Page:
### Periodic driving of a coherent quantum many body

### system and relaxation to the Floquet diagonal

### ensemble

Student: Angelo Russomanno Supervisor: Giuseppe E. Santoro

Academic year: 2013-2014

## Contents

1 Introduction and overview 3

1.1 Experimental motivation and main questions . . . 3

1.2 Equilibration in the quantum quench case . . . 4

1.3 Overview of the results . . . 6

2 Steady state of observables in quenched and driven systems 11

2.1 Results for the case of a quantum quench . . . 11

2.2 Floquet theory . . . 14

2.3 Convergence to the periodic Floquet diagonal ensemble . . . 17

2.4 Discussion on the generality of the convergence to the

Floquet-diagonal ensemble . . . 20

3 Ising model with time-periodic driving 22

3.1 Introduction: the translationally invariant case . . . 22

3.2 Convergence to the periodic regime in the

translationally-invariant case . . . 24

3.3 Breaking of translational invariance . . . 31

3.3.1 The dynamics of the non-uniform Quantum Ising Model 32

3.3.2 Single and many particle Floquet dynamics . . . 34

3.3.3 Broken translational invariance and relaxation to the

Floquet-diagonal ensemble . . . 36

3.4 Work distribution and dynamical fidelity . . . 39

3.4.1 The work distribution and its characteristic function . 45

3.4.2 Universal edge singularity at small W in the

synchro-nized probability distribution . . . 48

3.5 Conclusion . . . 49

4 Periodic steady regime and linear response theory 51

4.1 Linear response theory . . . 53

4.2 Energy absorption and periodic steady state . . . 56

4.3 Results for the quantum Ising chain in transverse field . . . . 58

4.3.1 Uniform driving . . . 60

4.4 Discussion and conclusion . . . 69

5 Thermalization and the Lipkin model 73 5.1 Eigenstate Thermalization Hypothesis . . . 74

5.2 Periodic driving: ETH at T = ∞. . . 79

5.3 The Lipkin model: Introduction . . . 80

5.4 Classical and quantum chaos under periodic driving. . . 86

5.5 Asymptotic regime, thermalization and delocalization in en-ergy space . . . 89

5.5.1 Thermalization and ETH in the ergodic case . . . 92

5.5.2 ETH and delocalization in energy space . . . 93

5.5.3 Mixed chaotic-regular cases and crossover from regu-larity to ergodicity. . . 99

5.6 Conclusions . . . 103

6 Conclusions and perspectives 105 A Coherent destruction of tunneling 110 B Details on the dynamics of the Quantum Ising chain 112 C Asymptotic behaviour and small W “universality” of the work statistics in a periodically driven Ising chain. 116 C.1 Asymptotic periodic regime of the stroboscopic cumulant gen-erating function. . . 116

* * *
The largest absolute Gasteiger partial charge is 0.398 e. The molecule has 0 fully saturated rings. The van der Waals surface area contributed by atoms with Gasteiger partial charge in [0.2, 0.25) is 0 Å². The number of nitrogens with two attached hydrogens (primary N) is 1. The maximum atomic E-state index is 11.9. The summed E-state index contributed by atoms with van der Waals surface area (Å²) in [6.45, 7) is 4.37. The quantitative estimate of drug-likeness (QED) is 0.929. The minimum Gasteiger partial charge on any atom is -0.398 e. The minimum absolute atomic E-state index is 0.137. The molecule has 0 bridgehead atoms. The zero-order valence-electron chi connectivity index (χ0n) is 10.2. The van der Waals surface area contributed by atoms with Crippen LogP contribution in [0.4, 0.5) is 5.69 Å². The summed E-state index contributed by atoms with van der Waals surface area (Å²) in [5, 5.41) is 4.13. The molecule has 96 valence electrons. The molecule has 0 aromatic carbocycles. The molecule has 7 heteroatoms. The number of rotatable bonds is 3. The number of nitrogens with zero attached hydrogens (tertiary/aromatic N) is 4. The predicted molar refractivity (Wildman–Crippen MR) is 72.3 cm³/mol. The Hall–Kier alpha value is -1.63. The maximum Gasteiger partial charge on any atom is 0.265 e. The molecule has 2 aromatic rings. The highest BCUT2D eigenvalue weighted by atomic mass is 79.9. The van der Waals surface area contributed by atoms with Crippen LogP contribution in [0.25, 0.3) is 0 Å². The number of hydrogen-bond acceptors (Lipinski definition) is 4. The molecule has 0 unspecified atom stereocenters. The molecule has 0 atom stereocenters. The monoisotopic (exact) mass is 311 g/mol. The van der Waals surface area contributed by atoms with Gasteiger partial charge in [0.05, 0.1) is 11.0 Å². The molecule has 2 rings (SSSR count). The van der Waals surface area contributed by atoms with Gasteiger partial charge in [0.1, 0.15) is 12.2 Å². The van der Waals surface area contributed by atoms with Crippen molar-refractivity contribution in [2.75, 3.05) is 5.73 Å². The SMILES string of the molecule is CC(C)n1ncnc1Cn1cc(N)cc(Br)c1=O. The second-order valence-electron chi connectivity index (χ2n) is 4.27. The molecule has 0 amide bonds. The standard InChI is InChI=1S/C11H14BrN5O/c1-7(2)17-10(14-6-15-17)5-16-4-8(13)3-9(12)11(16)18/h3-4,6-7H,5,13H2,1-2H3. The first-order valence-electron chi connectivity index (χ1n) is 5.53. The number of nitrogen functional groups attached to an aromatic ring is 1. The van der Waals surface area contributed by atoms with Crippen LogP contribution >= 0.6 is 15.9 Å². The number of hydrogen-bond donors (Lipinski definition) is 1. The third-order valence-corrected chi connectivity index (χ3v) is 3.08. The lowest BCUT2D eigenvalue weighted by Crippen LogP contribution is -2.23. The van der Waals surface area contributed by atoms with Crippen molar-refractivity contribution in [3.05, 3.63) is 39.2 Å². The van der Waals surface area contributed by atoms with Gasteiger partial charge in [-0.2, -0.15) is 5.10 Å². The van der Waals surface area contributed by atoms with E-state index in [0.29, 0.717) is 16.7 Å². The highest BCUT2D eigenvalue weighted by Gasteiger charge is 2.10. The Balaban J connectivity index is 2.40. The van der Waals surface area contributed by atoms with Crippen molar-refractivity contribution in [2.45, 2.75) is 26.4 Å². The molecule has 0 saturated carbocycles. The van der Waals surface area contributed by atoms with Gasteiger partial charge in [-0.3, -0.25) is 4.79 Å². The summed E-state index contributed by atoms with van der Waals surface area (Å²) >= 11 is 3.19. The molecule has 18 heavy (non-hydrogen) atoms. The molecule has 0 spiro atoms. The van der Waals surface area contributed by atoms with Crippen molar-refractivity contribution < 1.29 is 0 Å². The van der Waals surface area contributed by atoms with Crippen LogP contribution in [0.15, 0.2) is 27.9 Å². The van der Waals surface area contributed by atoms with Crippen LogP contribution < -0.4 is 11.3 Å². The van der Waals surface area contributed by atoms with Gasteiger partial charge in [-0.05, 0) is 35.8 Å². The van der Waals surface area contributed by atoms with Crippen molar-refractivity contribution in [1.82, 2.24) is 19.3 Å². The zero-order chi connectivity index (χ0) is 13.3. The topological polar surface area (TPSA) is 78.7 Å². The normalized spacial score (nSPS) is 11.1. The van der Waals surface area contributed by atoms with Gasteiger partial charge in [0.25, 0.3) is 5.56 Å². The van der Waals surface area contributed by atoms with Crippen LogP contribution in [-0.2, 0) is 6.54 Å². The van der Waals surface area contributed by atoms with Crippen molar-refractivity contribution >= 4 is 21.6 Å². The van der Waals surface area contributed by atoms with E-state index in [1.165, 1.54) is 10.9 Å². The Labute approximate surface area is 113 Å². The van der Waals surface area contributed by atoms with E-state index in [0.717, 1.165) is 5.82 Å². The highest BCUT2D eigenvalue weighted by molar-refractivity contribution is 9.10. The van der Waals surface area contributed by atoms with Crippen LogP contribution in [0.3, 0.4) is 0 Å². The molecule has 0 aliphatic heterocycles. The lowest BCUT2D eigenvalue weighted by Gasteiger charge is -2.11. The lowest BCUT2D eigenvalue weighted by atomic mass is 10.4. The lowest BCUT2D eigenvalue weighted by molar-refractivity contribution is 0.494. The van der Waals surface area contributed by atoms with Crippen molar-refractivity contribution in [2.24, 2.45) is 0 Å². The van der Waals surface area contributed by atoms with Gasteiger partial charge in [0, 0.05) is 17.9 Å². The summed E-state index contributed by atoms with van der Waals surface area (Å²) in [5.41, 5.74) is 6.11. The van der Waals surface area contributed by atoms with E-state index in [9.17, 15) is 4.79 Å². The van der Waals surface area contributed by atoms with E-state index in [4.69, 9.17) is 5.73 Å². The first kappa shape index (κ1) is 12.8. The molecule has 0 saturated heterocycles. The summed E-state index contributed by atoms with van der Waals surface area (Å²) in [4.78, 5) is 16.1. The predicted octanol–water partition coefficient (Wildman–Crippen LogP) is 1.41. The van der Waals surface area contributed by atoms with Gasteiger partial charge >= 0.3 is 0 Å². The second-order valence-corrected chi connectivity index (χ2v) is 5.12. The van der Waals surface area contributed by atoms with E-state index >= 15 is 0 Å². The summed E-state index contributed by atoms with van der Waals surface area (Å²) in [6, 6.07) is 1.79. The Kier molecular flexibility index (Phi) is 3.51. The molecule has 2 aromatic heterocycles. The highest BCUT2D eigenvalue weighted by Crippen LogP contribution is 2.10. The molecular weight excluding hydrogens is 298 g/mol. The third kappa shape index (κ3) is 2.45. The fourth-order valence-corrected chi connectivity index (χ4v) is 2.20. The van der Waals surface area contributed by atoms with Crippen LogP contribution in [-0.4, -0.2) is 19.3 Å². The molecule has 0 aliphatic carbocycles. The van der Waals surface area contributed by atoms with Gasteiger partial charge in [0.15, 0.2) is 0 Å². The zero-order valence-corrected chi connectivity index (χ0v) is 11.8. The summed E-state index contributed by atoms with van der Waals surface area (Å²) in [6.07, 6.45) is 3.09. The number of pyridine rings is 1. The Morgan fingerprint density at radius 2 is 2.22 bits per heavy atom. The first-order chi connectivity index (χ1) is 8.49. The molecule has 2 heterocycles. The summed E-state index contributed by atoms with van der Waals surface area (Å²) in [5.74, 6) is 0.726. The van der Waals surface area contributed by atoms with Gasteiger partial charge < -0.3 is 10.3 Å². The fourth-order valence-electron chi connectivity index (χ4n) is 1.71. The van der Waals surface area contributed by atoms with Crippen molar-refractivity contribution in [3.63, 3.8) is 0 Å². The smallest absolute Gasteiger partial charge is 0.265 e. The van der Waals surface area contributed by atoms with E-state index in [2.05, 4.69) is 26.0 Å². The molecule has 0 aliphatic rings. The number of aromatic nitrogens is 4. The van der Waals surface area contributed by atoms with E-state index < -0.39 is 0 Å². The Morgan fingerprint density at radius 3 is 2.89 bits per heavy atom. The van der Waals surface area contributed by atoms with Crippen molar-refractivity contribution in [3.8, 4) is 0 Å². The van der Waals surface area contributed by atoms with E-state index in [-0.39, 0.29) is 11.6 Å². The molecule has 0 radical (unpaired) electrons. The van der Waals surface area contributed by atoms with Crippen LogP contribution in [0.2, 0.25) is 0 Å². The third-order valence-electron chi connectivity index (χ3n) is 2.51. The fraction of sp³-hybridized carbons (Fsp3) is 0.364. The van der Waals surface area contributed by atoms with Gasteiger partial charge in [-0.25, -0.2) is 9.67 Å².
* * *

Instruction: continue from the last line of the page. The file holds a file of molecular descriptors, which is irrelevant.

C.2 Universal edge singularity in the asymptotic distribution func-tion . . . 118

D Results and derivations concerning Chapter 4 121 D.1 Appearance of the out-of-phase term in the linear response as a singularity . . . 121

D.2 Response for a uniform driving . . . 123

D.3 Response for a driving restricted to l < L . . . 124

E Results and derivations concerning Chapter 5 126 E.1 Demonstration of the formula Eq. (5.12) . . . 126

### Chapter 1

## Introduction and overview

### 1.1

### Experimental motivation and main questions

The main experimental motivation for the present Thesis is the large amount of recent experimental works on cold atoms [1]. In these systems it is possi-ble to trap many atoms and keep them well isolated from the environment for a long time. Experimentalists can tailor the dimensionality of the sys-tem and control the external fields acting on it [2], and the interactions among its constituents [3] in the desired way. The dynamics is unitary and coherent, and collective phenomena like superfluid-Mott insulator quantum phase transition [4] or BCS-BEC crossover [5] can be observed. Moreover, it is possible to control the external perturbations driving the system: the quantum coherent dynamics of many-body systems becomes a subject of experimental observation [6, 7, 8], and is no longer a purely academic issue. A question which has attracted the interest of many experimentalists and theoreticians is what happens to an isolated quantum system when it is prepared in a non-equilibrium state with respect to the Hamiltonian governing the evolution (see Ref. [9] for a review). This is the so-called sudden quantum quench: the system is prepared in the ground state of an